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SunRay Misc Stuff


To find and delete disconnected sessions:

utsession -p | grep " D " | awk '{system("utsession -k -t "$1)}'


 

 

From:  http://www.filibeto.org/~aduritz/truetrue/sunray/misc-stuff.html

Misc article commnets  

CONTENTS:

SunRay UNIX and PC keyboards
SunRay special keystokes (for users)
SunRay troubleshooting (for users)
Killing and restarting the SunRay servers (for sys admins)
SunRay server administrative commands (for sys admins)

SunRay special keystokes
------------------------

Restart (new login banner): [CNTL][ALT][BACKSPACE]
Power reset keys: [CNTL][CRESCENT]
Audio and video settings: [SHIFT][PROP]
Ethernet ID (last 6 chars): 3 audio keys at once


SunRay troubleshooting
----------------------
If your login session on a SunRay freezes up (and it is not happening
to everyone else in the room), you may be able to correct the problem
yourself. However, just unplugging the SunRay will not log you out,
so you may need to login a second time to kill the processes from your
first login.

The SunRays are just graphical displays (xterminals, basically). All the
processes are running on the server. So unplugging and restarting the
SunRay does not affect the processes that are generating the display, and
you usually just get the same display again. If you were logged in when
the sunray looses power, you will be logged in when the power is restored.

Using SUN keyboards
First, try power-cycling the SunRay by pressing [CTRL][DIAMOND][CRESENT]
at the same time. That will power-cycle the sunray, but not log you out.

If that doesn't work, log in again to the same SunRay server and try to
kill all of your processes on the server (forcibly) with the command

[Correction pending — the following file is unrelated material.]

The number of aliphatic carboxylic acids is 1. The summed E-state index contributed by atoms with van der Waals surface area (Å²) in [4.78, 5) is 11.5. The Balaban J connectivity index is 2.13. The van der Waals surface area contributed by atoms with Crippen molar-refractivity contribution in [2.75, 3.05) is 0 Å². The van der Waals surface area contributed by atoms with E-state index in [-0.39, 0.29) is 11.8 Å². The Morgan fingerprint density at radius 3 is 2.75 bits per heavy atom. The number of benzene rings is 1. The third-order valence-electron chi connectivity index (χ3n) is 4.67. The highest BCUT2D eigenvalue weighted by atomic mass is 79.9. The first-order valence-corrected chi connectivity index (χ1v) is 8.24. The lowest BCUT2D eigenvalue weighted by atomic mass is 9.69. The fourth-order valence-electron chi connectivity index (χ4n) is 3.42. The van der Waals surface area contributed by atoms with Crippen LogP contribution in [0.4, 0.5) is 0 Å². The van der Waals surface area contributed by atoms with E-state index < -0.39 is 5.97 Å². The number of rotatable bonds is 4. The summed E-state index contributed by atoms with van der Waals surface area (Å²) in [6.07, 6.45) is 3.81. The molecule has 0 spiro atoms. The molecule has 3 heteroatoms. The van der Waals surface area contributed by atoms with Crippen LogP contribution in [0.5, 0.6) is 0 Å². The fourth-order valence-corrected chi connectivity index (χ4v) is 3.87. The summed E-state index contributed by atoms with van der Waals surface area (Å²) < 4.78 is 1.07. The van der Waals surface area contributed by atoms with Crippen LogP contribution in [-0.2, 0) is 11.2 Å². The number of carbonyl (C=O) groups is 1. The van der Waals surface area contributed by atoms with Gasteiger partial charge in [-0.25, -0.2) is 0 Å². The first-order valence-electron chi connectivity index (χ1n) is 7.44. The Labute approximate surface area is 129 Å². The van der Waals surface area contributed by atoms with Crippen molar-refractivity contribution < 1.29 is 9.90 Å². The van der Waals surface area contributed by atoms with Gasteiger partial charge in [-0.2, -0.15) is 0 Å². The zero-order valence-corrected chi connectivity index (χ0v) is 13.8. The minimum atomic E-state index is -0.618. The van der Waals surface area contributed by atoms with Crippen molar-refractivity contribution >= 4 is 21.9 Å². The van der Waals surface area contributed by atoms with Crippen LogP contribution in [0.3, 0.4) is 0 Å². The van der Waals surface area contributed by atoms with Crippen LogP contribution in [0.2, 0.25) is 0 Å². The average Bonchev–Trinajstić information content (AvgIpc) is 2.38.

'pkill -u aredfern'. You should immediately see all your sessions
(including the one you are now using) return to login-prompts. To avoid
killing your current session, you can use "ps -aef | grep $user" to list
all of processes you own. The command "tty" will list the current
terminal session that you are using, and by elimination you can usually
figure out which processes are from the first (stalled) login. You can
kill a process using "kill -9 PID" where PID is the process ID taken from
the 'ps' output.


Killing and restarting the SunRay servers (for sys admins)
----------------------------------------------------------

On the server: (you don't have to do this at the console, but you *do*
have to leave open the window if you do this from your workstation)

/etc/init.d/utsvc stop
/etc/init.d/dsserv stop
/etc/init.d/dsweb stop
/etc/init.d/dsadm stop
/etc/init.d/dhcp stop

/etc/init.d/dhcp start
/etc/init.d/dsadm start
/etc/init.d/dsweb start
/etc/init.d/dsserv start
/etc/init.d/utsvc start

Don't do these if you don't have to, they'll log everyone off the SunRays:

/opt/SUNWut/sbin/utpolicy -i clear
/etc/init.d/dtlogin stop
/etc/init.d/dtlogin start

SunRay server administrative commands (for sys admins)
------------------------------------------------------
To list desktop ids by ethernet number:

/opt/SUNWut/sbin/utdesktop -l

To display current NRAM of a SunRay:

/opt/SUNWut/sbin/utdesktop -p <ethernet>`

To view SunRay logs:

tail -f /var/opt/SUNWut/log/messages

To reset a SunRay that is in blank screen mode:

1) Get MAC address of SunRay: hold down all 3 audio keys at once.
2) Run "/share/b/adm/bin/fixblank $MAC"

To reset a SunRay that is in geeko mode:

1) Get MAC address of SunRay: hold down all 3 audio keys at once.
2) Run "/share/b/adm/bin/fixgecko $MAC"
Here is a summary of that script:

#!/usr/sww/bin/perl
#
if ( $#ARGV < 0 ) {die "usage: $0 MAC_address\n";}
($mac = $ARGV[0]) =~ y/A-Z/a-z/;
$tok = `awk -F= '/'$mac'/ {print \$2}' /var/opt/SUNWut/displays/*`;
system ("/opt/SUNWut/lib/utdtsession -t $tok delete");

3) Reboot the SunRay. [CNTL][CRESCENT]
4) Wait; server will reset it in 1-2 minutes.

 
 

 


Created by Ken Brobeck on Feb 25 2008.

Modified: Mar 03 2008